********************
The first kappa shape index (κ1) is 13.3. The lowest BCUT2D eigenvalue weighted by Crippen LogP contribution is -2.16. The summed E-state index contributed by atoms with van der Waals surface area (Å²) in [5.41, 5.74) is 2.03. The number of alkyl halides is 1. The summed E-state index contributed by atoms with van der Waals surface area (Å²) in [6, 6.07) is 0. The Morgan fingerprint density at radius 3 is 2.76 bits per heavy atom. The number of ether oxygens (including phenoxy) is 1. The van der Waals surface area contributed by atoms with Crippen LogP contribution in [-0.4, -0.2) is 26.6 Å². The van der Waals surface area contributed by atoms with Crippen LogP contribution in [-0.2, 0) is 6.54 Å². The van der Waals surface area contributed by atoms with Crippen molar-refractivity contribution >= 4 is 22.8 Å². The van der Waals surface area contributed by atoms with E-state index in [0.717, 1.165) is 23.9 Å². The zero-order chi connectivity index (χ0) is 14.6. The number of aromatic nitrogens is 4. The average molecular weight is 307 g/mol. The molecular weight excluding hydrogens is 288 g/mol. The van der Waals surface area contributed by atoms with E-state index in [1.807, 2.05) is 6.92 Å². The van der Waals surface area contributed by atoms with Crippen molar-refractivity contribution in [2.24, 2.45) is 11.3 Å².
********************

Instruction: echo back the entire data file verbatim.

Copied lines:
The first kappa shape index (κ1) is 13.3. The lowest BCUT2D eigenvalue weighted by Crippen LogP contribution is -2.16. The summed E-state index contributed by atoms with van der Waals surface area (Å²) in [5.41, 5.74) is 2.03. The number of alkyl halides is 1. The summed E-state index contributed by atoms with van der Waals surface area (Å²) in [6, 6.07) is 0. The Morgan fingerprint density at radius 3 is 2.76 bits per heavy atom. The number of ether oxygens (including phenoxy) is 1. The van der Waals surface area contributed by atoms with Crippen LogP contribution in [-0.4, -0.2) is 26.6 Å². The van der Waals surface area contributed by atoms with Crippen LogP contribution in [-0.2, 0) is 6.54 Å². The van der Waals surface area contributed by atoms with Crippen molar-refractivity contribution >= 4 is 22.8 Å². The van der Waals surface area contributed by atoms with E-state index in [0.717, 1.165) is 23.9 Å². The zero-order chi connectivity index (χ0) is 14.6. The number of aromatic nitrogens is 4. The average molecular weight is 307 g/mol. The molecular weight excluding hydrogens is 288 g/mol. The van der Waals surface area contributed by atoms with E-state index in [1.807, 2.05) is 6.92 Å². The van der Waals surface area contributed by atoms with Crippen molar-refractivity contribution in [2.24, 2.45) is 11.3 Å².